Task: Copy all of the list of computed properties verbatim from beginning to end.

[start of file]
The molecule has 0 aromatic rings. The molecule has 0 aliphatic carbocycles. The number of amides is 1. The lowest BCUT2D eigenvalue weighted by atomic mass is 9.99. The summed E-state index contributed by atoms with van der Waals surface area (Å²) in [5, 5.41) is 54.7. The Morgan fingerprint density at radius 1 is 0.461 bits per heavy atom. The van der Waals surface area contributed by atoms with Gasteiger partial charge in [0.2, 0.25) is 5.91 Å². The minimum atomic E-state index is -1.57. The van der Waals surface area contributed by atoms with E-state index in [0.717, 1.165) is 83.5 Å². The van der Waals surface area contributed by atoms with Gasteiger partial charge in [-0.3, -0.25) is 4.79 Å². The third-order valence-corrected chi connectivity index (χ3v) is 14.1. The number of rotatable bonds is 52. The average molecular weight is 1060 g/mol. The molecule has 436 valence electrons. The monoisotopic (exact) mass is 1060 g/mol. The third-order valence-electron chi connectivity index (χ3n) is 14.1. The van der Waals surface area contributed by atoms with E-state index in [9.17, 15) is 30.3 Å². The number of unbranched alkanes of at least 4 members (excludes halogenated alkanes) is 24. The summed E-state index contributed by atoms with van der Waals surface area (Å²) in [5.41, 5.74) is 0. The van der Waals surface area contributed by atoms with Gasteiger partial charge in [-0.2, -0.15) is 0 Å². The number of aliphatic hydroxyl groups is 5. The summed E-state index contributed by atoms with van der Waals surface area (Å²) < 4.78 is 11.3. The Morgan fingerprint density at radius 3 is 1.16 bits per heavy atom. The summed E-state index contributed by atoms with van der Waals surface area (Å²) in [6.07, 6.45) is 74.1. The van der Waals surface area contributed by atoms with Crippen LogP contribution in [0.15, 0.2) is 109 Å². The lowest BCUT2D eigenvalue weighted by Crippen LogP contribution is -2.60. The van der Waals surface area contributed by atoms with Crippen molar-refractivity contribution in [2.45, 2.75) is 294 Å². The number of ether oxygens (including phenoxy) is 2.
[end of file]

The molecule has 0 aromatic rings. The molecule has 0 aliphatic carbocycles. The number of amides is 1. The lowest BCUT2D eigenvalue weighted by atomic mass is 9.99. The summed E-state index contributed by atoms with van der Waals surface area (Å²) in [5, 5.41) is 54.7. The Morgan fingerprint density at radius 1 is 0.461 bits per heavy atom. The van der Waals surface area contributed by atoms with Gasteiger partial charge in [0.2, 0.25) is 5.91 Å². The minimum atomic E-state index is -1.57. The van der Waals surface area contributed by atoms with E-state index in [0.717, 1.165) is 83.5 Å². The van der Waals surface area contributed by atoms with Gasteiger partial charge in [-0.3, -0.25) is 4.79 Å². The third-order valence-corrected chi connectivity index (χ3v) is 14.1. The number of rotatable bonds is 52. The average molecular weight is 1060 g/mol. The molecule has 436 valence electrons. The monoisotopic (exact) mass is 1060 g/mol. The third-order valence-electron chi connectivity index (χ3n) is 14.1. The van der Waals surface area contributed by atoms with E-state index in [9.17, 15) is 30.3 Å². The number of unbranched alkanes of at least 4 members (excludes halogenated alkanes) is 24. The summed E-state index contributed by atoms with van der Waals surface area (Å²) in [5.41, 5.74) is 0. The van der Waals surface area contributed by atoms with Gasteiger partial charge in [-0.2, -0.15) is 0 Å². The number of aliphatic hydroxyl groups is 5. The summed E-state index contributed by atoms with van der Waals surface area (Å²) < 4.78 is 11.3. The Morgan fingerprint density at radius 3 is 1.16 bits per heavy atom. The summed E-state index contributed by atoms with van der Waals surface area (Å²) in [6.07, 6.45) is 74.1. The van der Waals surface area contributed by atoms with Crippen LogP contribution in [0.15, 0.2) is 109 Å². The lowest BCUT2D eigenvalue weighted by Crippen LogP contribution is -2.60. The van der Waals surface area contributed by atoms with Crippen molar-refractivity contribution in [2.45, 2.75) is 294 Å². The number of ether oxygens (including phenoxy) is 2.